Tinnitus is the perception of sound in the ears or head that is not caused by an external sound source. Ringing and buzzing sounds may be heard in one or both ears or appear to be generally in the head region.
It’s not an illness or a disease in itself, but it is often a symptom of a problem within the ear or the hearing pathways to the brain. Usually, it occurs when the inner ear is damaged or impaired in some way. Some potential causes include:
These are just a few of the most common causes, but tinnitus can also be a side-effect of medication or a result of other health concerns, such as high blood pressure. It is also commonly associated with age-related hearing loss, although it can affect anyone at any age.
Tinnitus is often described as a ‘ringing in the ears’, but what people with this condition hear is extremely variable. Some people hear hissing, whooshing, roaring, whistling or clicking. It can be intermittent or constant, single or multiple tones or more noise-like. Probably the most common description for noise-induced tinnitus is a high pitched tone or noise.
The volume or loudness varies between individuals and can range from very quiet to disturbingly loud. Although some people say that it comes and goes or as a tone that changes pitch throughout the day, for most it is a steady, unchanging noise that is present during every waking minute.
About 90 percent of cases of tinnitus occur with an underlying hearing loss. The World Health Organisation (WHO) now lists tinnitus as a distinct disorder and states that noise exposure is a major cause of permanent hearing loss around the world. Recent research confirms that it is the second most common form of hearing loss after age-related hearing loss. Prevalence increases with age but experiences of it are very common in all age groups, especially following exposure to loud noise.
About half of those who live with tinnitus find it moderately or severely distressing. You may suffer debilitating symptoms such as anxiety, depression or sleep disturbances. It can be confusing and even frightening when it occurs for the first time, but it is rarely a symptom of a serious disorder. If it lasts for longer than a week, or if it is affecting your concentration, sleep or anxiety levels, book an appointment with your GP or with your local National Hearing Care audiologist or audiometrist.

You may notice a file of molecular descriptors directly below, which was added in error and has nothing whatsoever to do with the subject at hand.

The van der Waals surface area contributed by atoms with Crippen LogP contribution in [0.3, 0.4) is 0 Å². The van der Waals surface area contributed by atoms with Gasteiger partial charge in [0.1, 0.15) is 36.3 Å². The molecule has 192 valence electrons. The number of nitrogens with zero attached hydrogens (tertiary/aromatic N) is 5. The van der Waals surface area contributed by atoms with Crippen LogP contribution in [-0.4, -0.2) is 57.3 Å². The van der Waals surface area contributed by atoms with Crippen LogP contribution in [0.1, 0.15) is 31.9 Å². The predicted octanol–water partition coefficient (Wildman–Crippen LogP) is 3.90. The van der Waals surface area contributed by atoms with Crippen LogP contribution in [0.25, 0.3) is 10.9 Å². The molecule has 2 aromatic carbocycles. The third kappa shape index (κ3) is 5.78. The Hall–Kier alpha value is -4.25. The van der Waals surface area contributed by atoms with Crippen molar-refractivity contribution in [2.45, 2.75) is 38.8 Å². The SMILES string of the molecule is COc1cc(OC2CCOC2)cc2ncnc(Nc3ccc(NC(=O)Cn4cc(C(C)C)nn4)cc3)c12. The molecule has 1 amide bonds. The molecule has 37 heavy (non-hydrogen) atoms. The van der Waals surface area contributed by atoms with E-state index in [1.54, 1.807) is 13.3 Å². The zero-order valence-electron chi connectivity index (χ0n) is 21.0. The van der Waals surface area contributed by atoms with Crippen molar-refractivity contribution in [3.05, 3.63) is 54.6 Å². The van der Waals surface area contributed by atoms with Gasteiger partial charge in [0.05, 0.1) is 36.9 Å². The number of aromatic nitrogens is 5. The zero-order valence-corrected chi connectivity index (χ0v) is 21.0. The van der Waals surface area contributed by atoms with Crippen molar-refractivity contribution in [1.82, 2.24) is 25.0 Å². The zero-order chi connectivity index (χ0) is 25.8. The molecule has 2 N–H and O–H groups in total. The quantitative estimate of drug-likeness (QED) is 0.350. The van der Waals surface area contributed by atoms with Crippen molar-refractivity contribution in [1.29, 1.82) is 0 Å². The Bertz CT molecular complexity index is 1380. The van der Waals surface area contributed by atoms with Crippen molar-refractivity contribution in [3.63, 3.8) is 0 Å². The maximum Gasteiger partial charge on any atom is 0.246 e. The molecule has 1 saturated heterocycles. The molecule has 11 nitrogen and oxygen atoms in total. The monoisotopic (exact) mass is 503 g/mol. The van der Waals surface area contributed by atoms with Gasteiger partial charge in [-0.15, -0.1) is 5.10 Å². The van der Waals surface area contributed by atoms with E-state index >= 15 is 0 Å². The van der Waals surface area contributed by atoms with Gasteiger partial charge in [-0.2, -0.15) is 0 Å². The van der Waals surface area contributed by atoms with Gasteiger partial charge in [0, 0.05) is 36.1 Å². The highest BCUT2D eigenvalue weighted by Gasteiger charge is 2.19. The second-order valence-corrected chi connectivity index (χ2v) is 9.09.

Tinnitus is not a disease or a cause of hearing loss. It is a symptom that something is wrong somewhere in the auditory system, which can include the cochlea of the inner ear, the auditory nerve and the areas of the brain that process sound. In about 90% of cases, it accompanies hearing loss and an individual can experience both hearing loss and tinnitus from noise damage, but the two do not always occur together. It is possible to have no measurable hearing loss but suffer from the condition.
Hearing aids can help manage tinnitus as they assist in overcoming any underlying hearing loss. By reducing the amount of attention your brain is paying to the tinnitus, in most cases hearing aids can give you some relief.
Find out more about tinnitus treatment, its causes, and other disorders.